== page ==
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Article
April 1989

Persistent Genital Ulceration

Author Affiliations

The Johns Hopkins Hospital, Baltimore, Md

Arch Dermatol. 1989;125(4):553-554. doi:10.1001/archderm.1989.01670160101021
Abstract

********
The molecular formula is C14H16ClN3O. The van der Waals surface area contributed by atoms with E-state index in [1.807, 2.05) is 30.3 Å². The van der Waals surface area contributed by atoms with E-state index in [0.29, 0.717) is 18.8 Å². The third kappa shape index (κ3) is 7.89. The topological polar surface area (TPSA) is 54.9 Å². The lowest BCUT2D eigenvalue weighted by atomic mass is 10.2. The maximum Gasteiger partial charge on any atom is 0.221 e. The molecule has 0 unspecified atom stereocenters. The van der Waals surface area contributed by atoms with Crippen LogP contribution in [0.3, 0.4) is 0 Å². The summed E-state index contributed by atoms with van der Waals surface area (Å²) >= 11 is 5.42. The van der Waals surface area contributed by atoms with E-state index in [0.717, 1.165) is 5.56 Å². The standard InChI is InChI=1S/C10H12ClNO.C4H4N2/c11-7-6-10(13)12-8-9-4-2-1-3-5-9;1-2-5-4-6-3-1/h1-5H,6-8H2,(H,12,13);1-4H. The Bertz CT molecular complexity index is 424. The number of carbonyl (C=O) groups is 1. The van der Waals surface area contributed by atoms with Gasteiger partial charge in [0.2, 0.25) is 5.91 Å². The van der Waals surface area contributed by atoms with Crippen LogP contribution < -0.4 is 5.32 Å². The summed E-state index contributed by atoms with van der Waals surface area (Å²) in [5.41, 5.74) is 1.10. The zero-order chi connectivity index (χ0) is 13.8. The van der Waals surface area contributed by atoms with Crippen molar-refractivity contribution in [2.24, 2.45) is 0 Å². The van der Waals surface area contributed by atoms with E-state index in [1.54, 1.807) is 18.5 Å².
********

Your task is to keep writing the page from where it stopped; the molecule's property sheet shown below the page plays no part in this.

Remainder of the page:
REPORT OF A CASE  A 29-year-old man presented to a local physician for evaluation of a penile ulcer that had been present for 2 weeks. The patient was treated with tetracycline for 2 weeks followed by doxycycline calcium for 2 weeks without improvement. A surgical excision was performed, and there was dehiscence of the wound with a resultant persistent painful ulceration. He was referred to our dermatology clinic for further evaluation and treatment.The patient denied a history of sexually transmitted diseases, specifically, genital ulcers. He also denied fevers, chills, or malaise associated with the present problem. Physical examination showed a solitary indurated 2.4-cm tender lesion on the glans penis with a purulent ulcerated base (Fig 1). He had bilateral inguinal adenopathy. The remainder of the mucocutaneous examination was within normal limits.A smear was taken from the undermined border of the ulcer and stained with Wright's, Giemsa, and Gram's

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